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Let's assume I am a developer of Bitcoin wallet.

If I create a private key without implementing a seed phrase methodology (not using the principles of BIP32 and BIP39), is there at least the slightest chance that by generating a public key and address based on that public key, I will not be able to spend my bitcoins – because the signature doesn't prove that the owner of a private key produced a given message?

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If you properly create the public key and address, there is no chance that the signature created from the private key will fail.

This was true before BIP32 and BIP39. It remains true.

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  • Ok, cool, @RedGrittyBrick. So, in other words, any 128-bit binary number from 000000000000......0000000 to 111111111111111.......11111111 fits for creating a private key? Sep 15 at 9:40
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    No, only values which meet the specification for secp256k1. Approximately 2^256-2^32 total keys are valid.
    – Claris
    Sep 15 at 9:49
  • In BIP32 yes. BIP39 is a specification of seed mnemonic encoding, not deterministic key generation.
    – Claris
    Sep 15 at 12:38
  • @Claris That number is the size of the coordinate field. The number of private keys is slightly smaller: it has to be between 1 and 2^256-432420386565659656852420866394968145600, inclusive. Sep 15 at 13:25
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    “Slightly” I suppose is right in the scale of the numbers :P
    – Claris
    Sep 15 at 14:41
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Thanks to aforementioned info I made a conclusion – I can generate my own private key using some constraints (to be sure my hand-made private key will not fail).

Here's what I have to do in order to generate a "right" private key:

  1. I must generate a random number from 1 to 2^256

  2. Convert a binary number to hexadecimal form using SHA256 (let's call it number)

  3. Compare a converted number with an upper allowed boundary:

    0 < number < (2^256 - 432,420,386,565,659,656,852,420,866,394,968,145,600)
    

How we get a decimal operand for aforementioned subtraction?

Finite field Fp is associated with a secp256k1, specified by the sextuple T = (p,a,b,G,n,h)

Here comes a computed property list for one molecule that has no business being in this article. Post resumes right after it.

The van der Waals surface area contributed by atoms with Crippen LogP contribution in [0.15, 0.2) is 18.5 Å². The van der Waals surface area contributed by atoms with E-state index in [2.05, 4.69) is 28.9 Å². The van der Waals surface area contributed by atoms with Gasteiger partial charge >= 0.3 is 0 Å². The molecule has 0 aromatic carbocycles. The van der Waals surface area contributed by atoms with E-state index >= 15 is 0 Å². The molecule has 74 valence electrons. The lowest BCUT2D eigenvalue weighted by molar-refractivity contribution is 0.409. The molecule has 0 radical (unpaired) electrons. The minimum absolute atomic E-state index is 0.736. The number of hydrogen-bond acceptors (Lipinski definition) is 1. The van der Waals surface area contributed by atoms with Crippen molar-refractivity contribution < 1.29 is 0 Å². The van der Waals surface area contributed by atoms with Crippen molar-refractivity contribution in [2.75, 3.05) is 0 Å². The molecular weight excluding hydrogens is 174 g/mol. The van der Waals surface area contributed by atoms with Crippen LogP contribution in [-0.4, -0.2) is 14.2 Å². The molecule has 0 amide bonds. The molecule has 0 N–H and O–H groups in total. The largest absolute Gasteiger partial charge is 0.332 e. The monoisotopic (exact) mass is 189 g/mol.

Fp is defined by first Hex p value (or 2^256 - 2^32 - 2^9 - 2^8 - 2^7 - 2^6 - 2^4 - 1).

The order n of G is second Hex value.

0xFFFFFFFFFFFFFFFFFFFFFFFFFFFFFFFFFFFFFFFFFFFFFFFFFFFFFFFEFFFFFC2F // Hex p
- 
0xFFFFFFFFFFFFFFFFFFFFFFFFFFFFFFFEBAAEDCE6AF48A03BBFD25E8CD0364141 // Hex n
= 
432,420,386,565,659,656,852,420,866,394,968,145,600                // Decimal
  1. In Bitcoin mainnet all private keys begin with 5

    I must add 80 in Hex in the beginning of private key
    
  2. Then I generate a checksum of a key, applying SHA256 one more time

  3. I copy 8 leading Hex characters of a checksum and paste them to the end of my private key

  4. And at last, I convert my hexadecimal private key to base58

    Base 58 excludes:
         0 – (zero)
         I – (capital i)
         l – (lower case L)
         O – (capital o)
    
    Base 58 includes:
         25 lower case characters
         24 capital characters
         numbers 1 to 9
    

My hand-made private key is ready.

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    If you generate a truly random (with a secure RNG!) number between 1 and 2^432420386565659656852420866394968145600, you're done. No need to use SHA256 or convert to hex or anything. Private keys are just numbers. Sep 15 at 13:27
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    Eh, that's between 1 and 2^256-432420386565659656852420866394968145600; the number i gave above is slightly too large. Sep 15 at 23:25

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